Meanwhile, UUK is asking the government to "step up" support for students. It says the devolved governments in Scotland and Wales have offered extra funding for student support and it is calling on English student services to get the same level of support. UUK add they are not aware of any extra funding for student mental health in Northern Ireland, other than a small grant for work with the NHS.
A government spokesperson said: "We understand this has been a very difficult time for students and protecting the mental health and wellbeing of students continues to be a top priority."
It said universities can access "up to £256m funding to use towards mental health support in 2020/21 and we have worked closely with the Office for Students, providing up to £3m to fund the mental health platform, Student Space, which aims to provide additional support outside of university and NHS services."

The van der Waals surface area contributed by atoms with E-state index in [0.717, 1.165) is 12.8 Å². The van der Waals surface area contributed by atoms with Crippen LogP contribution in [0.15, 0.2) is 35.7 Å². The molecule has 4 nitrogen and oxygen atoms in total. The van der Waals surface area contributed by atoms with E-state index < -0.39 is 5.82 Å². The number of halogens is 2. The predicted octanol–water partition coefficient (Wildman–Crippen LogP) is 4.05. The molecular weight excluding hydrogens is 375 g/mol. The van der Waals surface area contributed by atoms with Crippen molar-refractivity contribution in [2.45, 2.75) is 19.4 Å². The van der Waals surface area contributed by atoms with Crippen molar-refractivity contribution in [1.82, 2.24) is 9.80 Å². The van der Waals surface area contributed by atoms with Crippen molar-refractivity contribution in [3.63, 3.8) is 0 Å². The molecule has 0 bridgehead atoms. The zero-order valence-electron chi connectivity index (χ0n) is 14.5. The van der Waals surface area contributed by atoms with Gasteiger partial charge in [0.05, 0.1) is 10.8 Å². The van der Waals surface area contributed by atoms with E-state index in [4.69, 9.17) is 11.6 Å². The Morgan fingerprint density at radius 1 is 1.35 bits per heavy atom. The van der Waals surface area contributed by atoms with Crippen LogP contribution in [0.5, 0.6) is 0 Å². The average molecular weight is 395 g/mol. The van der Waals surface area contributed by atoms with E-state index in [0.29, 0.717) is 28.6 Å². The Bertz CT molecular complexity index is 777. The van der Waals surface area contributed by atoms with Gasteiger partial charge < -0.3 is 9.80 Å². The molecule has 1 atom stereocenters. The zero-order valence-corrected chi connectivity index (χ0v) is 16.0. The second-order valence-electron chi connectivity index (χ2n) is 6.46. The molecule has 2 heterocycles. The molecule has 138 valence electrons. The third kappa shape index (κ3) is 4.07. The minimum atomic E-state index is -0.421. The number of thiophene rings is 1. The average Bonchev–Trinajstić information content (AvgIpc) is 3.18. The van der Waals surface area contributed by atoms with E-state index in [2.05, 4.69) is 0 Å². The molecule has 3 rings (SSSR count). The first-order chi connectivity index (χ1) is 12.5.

'I don't just want to remember him as someone who struggled'
Last month, students at the University of Manchester woke up to find fences had been set up around their accommodation with no prior communication explaining their purpose. At the protest to remove the fencing, a minute's silence was held for Finn.
Since his death, Finn's friends have raised over £26k for mental health charity CALM in his memory.
His friends believe support for students should have been in place as soon as soon as they arrived on campus.
"Support should have been there as soon as isolation began," says Evie.
Finn's sister Beth says she doesn't want her brother to be forgotten. At his funeral, she read out the ingredients to his favourite ice lollies - Fabs - and they played his favourite song Big Dreams by Bakar.
"I don't just want to remember him for being someone who struggled. He may have had these difficulties, but he also lit up the room and he cared so much.
"If we can't help Finn, we can help others."
BBC Three's documentary on the welfare of UK university students will be available on BBC iPlayer on 15 December.
If you or someone you know has been affected by issues raised in this story, sources of support are available at the BBC Action Line.